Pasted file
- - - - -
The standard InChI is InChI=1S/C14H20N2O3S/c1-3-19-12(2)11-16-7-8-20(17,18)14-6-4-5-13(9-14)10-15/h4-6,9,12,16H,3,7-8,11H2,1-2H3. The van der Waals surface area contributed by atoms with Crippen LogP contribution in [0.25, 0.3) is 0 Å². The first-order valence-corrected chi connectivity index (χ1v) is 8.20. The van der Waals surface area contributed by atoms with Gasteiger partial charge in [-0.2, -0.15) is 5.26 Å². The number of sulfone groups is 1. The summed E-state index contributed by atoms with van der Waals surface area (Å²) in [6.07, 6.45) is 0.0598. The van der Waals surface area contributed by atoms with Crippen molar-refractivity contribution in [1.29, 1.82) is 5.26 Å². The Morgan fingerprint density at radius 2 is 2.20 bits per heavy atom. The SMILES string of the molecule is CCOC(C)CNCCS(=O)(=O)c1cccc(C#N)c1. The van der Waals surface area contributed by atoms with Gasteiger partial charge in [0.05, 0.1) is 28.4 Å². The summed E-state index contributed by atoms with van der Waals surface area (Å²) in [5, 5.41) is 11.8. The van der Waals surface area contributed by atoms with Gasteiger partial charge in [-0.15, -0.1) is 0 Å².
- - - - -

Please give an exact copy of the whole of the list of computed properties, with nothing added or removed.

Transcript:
The standard InChI is InChI=1S/C14H20N2O3S/c1-3-19-12(2)11-16-7-8-20(17,18)14-6-4-5-13(9-14)10-15/h4-6,9,12,16H,3,7-8,11H2,1-2H3. The van der Waals surface area contributed by atoms with Crippen LogP contribution in [0.25, 0.3) is 0 Å². The first-order valence-corrected chi connectivity index (χ1v) is 8.20. The van der Waals surface area contributed by atoms with Gasteiger partial charge in [-0.2, -0.15) is 5.26 Å². The number of sulfone groups is 1. The summed E-state index contributed by atoms with van der Waals surface area (Å²) in [6.07, 6.45) is 0.0598. The van der Waals surface area contributed by atoms with Crippen molar-refractivity contribution in [1.29, 1.82) is 5.26 Å². The Morgan fingerprint density at radius 2 is 2.20 bits per heavy atom. The SMILES string of the molecule is CCOC(C)CNCCS(=O)(=O)c1cccc(C#N)c1. The van der Waals surface area contributed by atoms with Gasteiger partial charge in [0.05, 0.1) is 28.4 Å². The summed E-state index contributed by atoms with van der Waals surface area (Å²) in [5, 5.41) is 11.8. The van der Waals surface area contributed by atoms with Gasteiger partial charge in [-0.15, -0.1) is 0 Å².